J. e-mails a number of us about the "r" word regularly. It's a painful ache she can't explain. In addition to her environmental pursuits and her special passion for arachnids she wants answers: "Why do they keep calling us 'r' names? "
R stands for retarded, a word that's likely not in your vocabulary and probably doesn't register on your concern meter. But it has been used 39,000 times recently on the web.
My children notice too and for good reason – their sister is shadowed by that insult. I wince at the cheap laughs it gets in movies. It seems to be cool in the same perverse way smoking in movies is cool. It's guaranteed a laugh when used by comedians. The Black Eyed Peas even released the song, 'Let's Get retarded' on their first disc.
Somehow it doesn't have the same taboo as other derogatory terms like nigger or Indian giver. (Recently the CBC Ombudsman chastised Kevin O'Leary for using the latter term on the tv news show, The Lang, O'Leary Report, denouncing it as 'unambiguously offensive and disrespectful.')
Fortunately, we may be seeing and hearing the 'r' word less often. An ingenious campaign "Spread the Word to End the R-Word." sponsored by Special Olympics is picking up steam. Their assessment is as blunt as M.'s – the 'r' word may be slang but it's hate speech.
Such words betray harmful stereotypes trivializing people with disabilities as less worthy, less valued members of our community. Prejudices that underlie discrimination. These terms tell us little about the recipient, more about the originator. Ignorance, carelessness, insecurity, malice.
The Spread the Word to End the Word campaign is enjoying successes. Over 186,000 have taken the pledge , mostly young students. Last week Lauren Potter star of the popular Glee tv series spoke out against the use of the 'r' word, describing her own continuing experiences of being bullied. The NBA just signed on. Last October, President Barack Obama signed "Rosa's Law" which removes the terms "mental retardation" and "mentally retarded" from federal health, education and labor policy, replacing them with more people first terms such as "individual with an intellectual disability". Google which understands that words matter, is in on the act with the banner: Retard is Hurtful – Change the conversation whenever you google the 'r' word. And the Black Eyed Peas – they changed their song to Let's Get It Started in response to pressure, including the NBA.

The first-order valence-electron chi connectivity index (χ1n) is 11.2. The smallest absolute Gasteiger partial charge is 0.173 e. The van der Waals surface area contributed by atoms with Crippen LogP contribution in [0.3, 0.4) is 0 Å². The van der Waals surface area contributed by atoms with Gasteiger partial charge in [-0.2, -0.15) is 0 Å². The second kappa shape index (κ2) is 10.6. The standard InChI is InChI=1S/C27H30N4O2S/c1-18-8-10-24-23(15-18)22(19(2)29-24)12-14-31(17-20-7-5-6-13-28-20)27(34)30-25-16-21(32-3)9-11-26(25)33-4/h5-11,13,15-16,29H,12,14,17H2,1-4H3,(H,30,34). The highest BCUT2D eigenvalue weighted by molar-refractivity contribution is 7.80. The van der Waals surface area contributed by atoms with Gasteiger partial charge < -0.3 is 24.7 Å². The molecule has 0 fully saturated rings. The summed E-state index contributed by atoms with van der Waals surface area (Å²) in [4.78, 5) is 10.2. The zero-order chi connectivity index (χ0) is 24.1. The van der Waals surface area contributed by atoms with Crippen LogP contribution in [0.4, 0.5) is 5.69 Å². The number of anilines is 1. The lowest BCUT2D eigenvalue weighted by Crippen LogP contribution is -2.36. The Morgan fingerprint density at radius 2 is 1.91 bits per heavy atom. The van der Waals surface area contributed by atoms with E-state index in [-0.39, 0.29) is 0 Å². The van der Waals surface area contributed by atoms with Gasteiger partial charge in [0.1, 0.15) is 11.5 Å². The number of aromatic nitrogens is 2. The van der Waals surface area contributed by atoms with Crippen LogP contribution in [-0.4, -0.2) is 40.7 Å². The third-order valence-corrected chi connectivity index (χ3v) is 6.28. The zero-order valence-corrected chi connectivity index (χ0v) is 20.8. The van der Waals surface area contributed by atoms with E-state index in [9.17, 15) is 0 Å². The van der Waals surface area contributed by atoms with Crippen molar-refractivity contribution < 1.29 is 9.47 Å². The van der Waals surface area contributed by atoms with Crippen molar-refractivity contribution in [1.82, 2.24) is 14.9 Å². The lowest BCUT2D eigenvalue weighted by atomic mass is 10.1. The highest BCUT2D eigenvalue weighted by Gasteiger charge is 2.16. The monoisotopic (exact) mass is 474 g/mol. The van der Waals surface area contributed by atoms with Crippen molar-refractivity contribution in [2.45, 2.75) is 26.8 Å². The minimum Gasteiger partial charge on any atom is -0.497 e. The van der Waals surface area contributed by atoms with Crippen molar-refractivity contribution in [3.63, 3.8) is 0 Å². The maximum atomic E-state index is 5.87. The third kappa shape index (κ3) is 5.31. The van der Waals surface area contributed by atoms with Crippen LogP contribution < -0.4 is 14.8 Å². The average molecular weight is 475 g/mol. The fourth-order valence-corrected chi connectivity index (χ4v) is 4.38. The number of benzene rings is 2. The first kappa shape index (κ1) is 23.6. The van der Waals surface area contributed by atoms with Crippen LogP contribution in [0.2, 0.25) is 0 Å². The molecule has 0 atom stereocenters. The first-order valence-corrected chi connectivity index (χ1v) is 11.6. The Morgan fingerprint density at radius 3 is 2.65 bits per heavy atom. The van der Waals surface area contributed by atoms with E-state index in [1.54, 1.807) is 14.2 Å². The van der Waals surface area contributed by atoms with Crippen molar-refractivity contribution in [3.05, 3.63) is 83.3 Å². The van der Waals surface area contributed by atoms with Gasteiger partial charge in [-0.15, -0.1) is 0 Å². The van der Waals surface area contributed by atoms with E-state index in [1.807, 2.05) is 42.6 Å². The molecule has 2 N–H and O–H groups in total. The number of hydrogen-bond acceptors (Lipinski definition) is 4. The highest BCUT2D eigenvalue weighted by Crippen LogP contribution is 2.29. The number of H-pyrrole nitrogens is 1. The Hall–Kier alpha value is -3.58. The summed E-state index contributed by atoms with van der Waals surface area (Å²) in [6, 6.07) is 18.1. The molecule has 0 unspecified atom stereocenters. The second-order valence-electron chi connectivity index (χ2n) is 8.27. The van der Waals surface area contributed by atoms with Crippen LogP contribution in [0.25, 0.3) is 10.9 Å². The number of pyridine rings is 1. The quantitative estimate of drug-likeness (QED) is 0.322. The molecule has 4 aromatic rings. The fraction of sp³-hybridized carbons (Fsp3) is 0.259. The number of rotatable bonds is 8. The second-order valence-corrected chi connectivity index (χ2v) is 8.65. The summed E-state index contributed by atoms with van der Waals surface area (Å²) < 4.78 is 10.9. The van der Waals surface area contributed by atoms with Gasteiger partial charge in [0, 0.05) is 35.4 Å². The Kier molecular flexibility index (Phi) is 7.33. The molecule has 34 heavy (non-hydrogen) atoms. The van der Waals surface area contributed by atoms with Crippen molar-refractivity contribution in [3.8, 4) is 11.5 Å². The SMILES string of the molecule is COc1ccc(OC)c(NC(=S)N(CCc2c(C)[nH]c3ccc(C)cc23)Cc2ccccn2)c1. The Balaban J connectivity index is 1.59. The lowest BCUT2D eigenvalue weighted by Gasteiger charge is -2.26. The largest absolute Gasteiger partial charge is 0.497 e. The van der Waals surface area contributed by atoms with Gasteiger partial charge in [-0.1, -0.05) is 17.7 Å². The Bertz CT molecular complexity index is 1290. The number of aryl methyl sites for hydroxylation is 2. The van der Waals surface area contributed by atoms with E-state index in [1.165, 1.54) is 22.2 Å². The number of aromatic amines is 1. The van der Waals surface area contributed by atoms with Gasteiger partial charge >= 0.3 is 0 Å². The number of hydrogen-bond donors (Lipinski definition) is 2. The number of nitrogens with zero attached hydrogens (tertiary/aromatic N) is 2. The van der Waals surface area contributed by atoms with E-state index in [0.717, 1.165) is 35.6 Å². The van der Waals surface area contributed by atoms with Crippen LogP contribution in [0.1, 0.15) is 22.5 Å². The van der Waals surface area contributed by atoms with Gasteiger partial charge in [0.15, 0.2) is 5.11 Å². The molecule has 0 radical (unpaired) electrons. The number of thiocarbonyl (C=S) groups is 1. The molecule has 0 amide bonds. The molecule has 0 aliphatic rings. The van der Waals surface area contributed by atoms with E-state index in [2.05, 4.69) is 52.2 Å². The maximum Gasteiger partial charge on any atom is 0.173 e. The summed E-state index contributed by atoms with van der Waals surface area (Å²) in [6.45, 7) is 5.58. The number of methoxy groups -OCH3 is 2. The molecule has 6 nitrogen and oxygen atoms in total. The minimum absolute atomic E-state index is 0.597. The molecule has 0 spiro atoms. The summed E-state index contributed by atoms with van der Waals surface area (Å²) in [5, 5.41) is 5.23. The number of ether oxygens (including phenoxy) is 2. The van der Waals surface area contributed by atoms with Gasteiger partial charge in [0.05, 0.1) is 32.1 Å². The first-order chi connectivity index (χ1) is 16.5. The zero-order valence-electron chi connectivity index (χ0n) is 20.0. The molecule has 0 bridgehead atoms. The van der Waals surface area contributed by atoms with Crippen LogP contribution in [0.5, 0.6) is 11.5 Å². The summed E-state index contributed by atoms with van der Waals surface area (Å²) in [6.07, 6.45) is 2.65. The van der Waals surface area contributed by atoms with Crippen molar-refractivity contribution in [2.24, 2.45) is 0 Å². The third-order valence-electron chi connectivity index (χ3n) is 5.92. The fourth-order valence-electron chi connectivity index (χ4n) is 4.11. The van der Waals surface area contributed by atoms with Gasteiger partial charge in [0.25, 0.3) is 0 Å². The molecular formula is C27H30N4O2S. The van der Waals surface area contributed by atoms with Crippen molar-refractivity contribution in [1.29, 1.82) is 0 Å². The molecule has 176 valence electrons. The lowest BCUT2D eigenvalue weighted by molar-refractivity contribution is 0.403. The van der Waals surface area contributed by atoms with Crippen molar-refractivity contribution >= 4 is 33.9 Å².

I've already told J. about the campaign and she has joined. She recognizes a good idea when she sees one. "Enough's enough." she said.
If you agree – Take the pledge.
NOTE: This campaign is controversial among some disability leaders. They disagree with what they consider Special Olympics' segregated approach to sports, recreation and leisure. By extension they disagree with this campaign. And ignore its effectiveness. Too bad.
See the CACL documentary The "R" Word .
See our Wikipedia entry on the history of the Family Advocacy movement